This Victorian ring was handcrafted around 1890. It showcases a bold orange-red rectangular carnelian prong-set in silver. This gentleman’s ring is a size 10.75 and it weighs 9.1 grams. The show-stopping carnelian measures 23.5 mm north to south, 18 mm across, and 5.7 mm in depth. This ring bears no marks and has been acid tested. The band width narrows to 2.0 mm at the back.
Relish this timeless ring, it’s just the right amount of audacious to fit the finger of a gentleman, but we won’t hold it against a lady who wants to rock this beauty!
This fantastically detailed brooch was likely given as an award for an archery competition. I found it in London while strolling the markets of Portobello Road on a Saturday morning. I had been shopping all week and had a bit of jewelry fatigue (I know, it doesn’t seem like a real thing, but after looking at many hundreds of pieces, you get a bit jaded!). I was drinking a latte and munching on a pain au raisin from the fabulous Gail’s Bakery and waiting for something to just jump out at me; and along came this brooch, it does not disappoint!
This wonderful piece was hand crafted in England and assayed on April 24th, 1865 according to the kite mark right on the front. It’s done in sterling silver and measures 49.6x47.5 mm. It is gorgeously engraved and has the letters G.R. & Co. hidden amongst the engraving at the top of the quiver, I don’t know wether this is a makers mark or perhaps the winner of a competition? This brooch weighs 9.9 grams.
When the Victorians invented the collar and locket as the de rigor daywear for women, they were really onto something. This timeless design has become quite the classic, it is wearable in a myriad of ways and goes with everything. If you’re looking for that one jewel to take along a journey that you know you can wear night or day, dress up or down, look no further than a collar and locket set just like this one.
This wonderful hand crafted collar and locket is beautifully engraved on one side and stunningly simple on the other. You can wear it so many ways, engraved side out or smooth side out, with or without the locket, any way you wear it, it’s guaranteed to garner compliments. It was made in England in about 1880 and the collar is 17.5 inches long, the larger links measure 20 x 9 mm and the locket measures 63.4 x 38.6 mm. This beauty has no hallmarks but has been carefully acid tested as sterling silver, it weighs 62.8 grams. The locket opens easily and closes with a satisfying little snap.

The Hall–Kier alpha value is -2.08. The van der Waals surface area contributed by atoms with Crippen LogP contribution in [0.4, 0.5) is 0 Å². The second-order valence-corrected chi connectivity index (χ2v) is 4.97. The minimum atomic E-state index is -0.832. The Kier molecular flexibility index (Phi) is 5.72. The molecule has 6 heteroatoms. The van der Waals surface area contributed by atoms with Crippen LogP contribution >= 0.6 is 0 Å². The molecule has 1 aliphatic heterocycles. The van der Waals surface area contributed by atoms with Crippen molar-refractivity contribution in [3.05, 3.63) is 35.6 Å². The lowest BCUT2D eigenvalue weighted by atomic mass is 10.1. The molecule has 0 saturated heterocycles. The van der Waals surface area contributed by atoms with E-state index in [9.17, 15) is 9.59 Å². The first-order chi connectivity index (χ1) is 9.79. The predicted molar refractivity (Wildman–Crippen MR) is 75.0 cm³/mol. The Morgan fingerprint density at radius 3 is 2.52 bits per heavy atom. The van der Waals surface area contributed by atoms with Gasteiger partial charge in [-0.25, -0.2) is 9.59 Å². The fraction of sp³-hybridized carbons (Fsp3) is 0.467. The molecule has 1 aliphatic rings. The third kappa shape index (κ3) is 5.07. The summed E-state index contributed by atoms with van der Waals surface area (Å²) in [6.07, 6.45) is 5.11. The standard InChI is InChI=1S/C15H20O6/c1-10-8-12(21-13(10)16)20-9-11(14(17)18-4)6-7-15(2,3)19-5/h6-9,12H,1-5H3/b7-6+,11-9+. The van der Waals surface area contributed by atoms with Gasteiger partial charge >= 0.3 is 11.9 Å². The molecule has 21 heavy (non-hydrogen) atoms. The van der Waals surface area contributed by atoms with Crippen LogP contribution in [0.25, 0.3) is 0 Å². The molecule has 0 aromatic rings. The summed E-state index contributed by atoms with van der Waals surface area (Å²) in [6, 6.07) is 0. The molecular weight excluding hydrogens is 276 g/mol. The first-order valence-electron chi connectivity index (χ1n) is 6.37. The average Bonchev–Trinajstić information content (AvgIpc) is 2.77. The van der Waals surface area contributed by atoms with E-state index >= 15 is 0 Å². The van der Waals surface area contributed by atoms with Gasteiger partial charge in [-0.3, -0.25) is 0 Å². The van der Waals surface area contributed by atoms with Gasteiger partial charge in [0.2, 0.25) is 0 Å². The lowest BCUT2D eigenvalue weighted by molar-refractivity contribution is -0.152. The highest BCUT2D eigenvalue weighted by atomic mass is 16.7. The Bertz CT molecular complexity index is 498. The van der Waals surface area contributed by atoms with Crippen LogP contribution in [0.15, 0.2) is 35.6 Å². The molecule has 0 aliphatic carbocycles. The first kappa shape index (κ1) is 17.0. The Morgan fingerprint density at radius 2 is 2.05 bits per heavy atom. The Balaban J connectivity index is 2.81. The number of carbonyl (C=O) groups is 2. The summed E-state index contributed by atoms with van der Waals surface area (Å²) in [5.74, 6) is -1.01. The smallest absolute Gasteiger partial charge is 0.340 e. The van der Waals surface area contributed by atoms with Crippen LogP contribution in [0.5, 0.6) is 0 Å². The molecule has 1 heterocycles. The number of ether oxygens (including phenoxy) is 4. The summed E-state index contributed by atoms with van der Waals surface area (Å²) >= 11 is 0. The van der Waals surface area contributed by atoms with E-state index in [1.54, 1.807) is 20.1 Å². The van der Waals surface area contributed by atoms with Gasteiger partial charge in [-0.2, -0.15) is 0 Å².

For that steampunk Victorian lover in your soul, this locket feels contemporary and antique all at once!
The silences aren't uncomfortable, you talk without words. He knows when to reach over and hold your hand or when to crack a bad joke, just to make you grin. The ultimate symbol of unending love, fidelity and strength, the buckle ring is essential for every ring collection. This warm and wonderful version is simple and full of grace.
This manly sized buckle ring would make a fantastic wedding band, it’s full of history and very stylish to boot. This hand crafted ring was most likely made in England around 1880-1900, it has no hallmarks and tests as sterling silver, with gold wash accents around the top and bottom of the band and at the buckle. The ring would comfortably fit a size 10.75-11 finger and measures 11.6 mm north to south, it narrows very slightly to 9.9 mm at the back of the band. This ring weighs 9.7 grams. Certainly this ring was made for a man, but the right woman could easily pull it off!
To the Victorians, an anchor was a symbol of hope and steadfastness. Husbands would go off to sea as wives stood waving goodbye in the salty air of the harbor; they wore anchor motifs as a sentiment that they would see each other again. They would trust this idea and would hold enduring love, despite distance and danger. The anchor was also mentioned in a beautiful bible verse, Hebrews 6:19, “Which hope we have as an anchor of the soul, both sure and secure, and which enters into that within the veil.” This was likely the origination of the symbol, but of course, an anchor is logically a resource for ensuring safety, for holding steady, and for sound reliance.
This fantastic Anchor brooch has the added Victorian sentiment of the ivy leaf, a symbol of love, used as ‘I cling to thee’. The sterling silver anchor has pink and yellow gold washed leaves and tips for added visual interest. This wonderful piece measures 43.5 mm north to south and 22.7 mm across at the widest point, it weighs 2.7 grams. We’d be happy to convert this lovely brooch to a pendant upon request. The pin is marked to the reverse with the hallmarks showing that it was made in Birmingham, England in 1890, it also has a makers mark.
Sail away with this fantastic sea-themed anchor jewel. No need to be by the water to wear it, anywhere with a glass of wine and a sunset will do.